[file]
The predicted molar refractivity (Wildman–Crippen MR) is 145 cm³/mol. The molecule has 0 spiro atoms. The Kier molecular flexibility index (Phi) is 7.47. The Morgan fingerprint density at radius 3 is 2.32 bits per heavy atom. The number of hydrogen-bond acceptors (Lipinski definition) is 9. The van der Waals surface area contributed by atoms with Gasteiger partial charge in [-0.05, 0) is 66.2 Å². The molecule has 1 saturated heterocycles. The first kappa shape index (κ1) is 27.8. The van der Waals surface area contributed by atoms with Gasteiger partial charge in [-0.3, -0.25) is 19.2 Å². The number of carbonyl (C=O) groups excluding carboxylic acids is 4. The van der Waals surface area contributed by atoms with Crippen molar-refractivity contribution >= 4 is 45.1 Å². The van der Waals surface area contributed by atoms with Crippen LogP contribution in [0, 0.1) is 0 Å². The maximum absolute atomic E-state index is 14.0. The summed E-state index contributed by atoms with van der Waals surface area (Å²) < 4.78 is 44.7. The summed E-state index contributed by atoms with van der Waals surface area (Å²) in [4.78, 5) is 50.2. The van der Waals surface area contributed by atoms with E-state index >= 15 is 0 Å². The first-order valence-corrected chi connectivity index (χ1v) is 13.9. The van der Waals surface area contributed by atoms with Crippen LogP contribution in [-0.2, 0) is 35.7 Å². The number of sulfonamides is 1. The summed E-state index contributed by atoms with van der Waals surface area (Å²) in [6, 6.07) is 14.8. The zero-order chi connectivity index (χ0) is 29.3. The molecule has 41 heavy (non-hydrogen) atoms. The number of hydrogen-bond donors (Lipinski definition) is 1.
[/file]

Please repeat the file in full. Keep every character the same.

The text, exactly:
The predicted molar refractivity (Wildman–Crippen MR) is 145 cm³/mol. The molecule has 0 spiro atoms. The Kier molecular flexibility index (Phi) is 7.47. The Morgan fingerprint density at radius 3 is 2.32 bits per heavy atom. The number of hydrogen-bond acceptors (Lipinski definition) is 9. The van der Waals surface area contributed by atoms with Gasteiger partial charge in [-0.05, 0) is 66.2 Å². The molecule has 1 saturated heterocycles. The first kappa shape index (κ1) is 27.8. The van der Waals surface area contributed by atoms with Gasteiger partial charge in [-0.3, -0.25) is 19.2 Å². The number of carbonyl (C=O) groups excluding carboxylic acids is 4. The van der Waals surface area contributed by atoms with Crippen molar-refractivity contribution >= 4 is 45.1 Å². The van der Waals surface area contributed by atoms with Crippen LogP contribution in [0, 0.1) is 0 Å². The maximum absolute atomic E-state index is 14.0. The summed E-state index contributed by atoms with van der Waals surface area (Å²) < 4.78 is 44.7. The summed E-state index contributed by atoms with van der Waals surface area (Å²) in [4.78, 5) is 50.2. The van der Waals surface area contributed by atoms with E-state index >= 15 is 0 Å². The first-order valence-corrected chi connectivity index (χ1v) is 13.9. The van der Waals surface area contributed by atoms with Crippen LogP contribution in [-0.2, 0) is 35.7 Å². The number of sulfonamides is 1. The summed E-state index contributed by atoms with van der Waals surface area (Å²) in [6, 6.07) is 14.8. The zero-order chi connectivity index (χ0) is 29.3. The molecule has 41 heavy (non-hydrogen) atoms. The number of hydrogen-bond donors (Lipinski definition) is 1.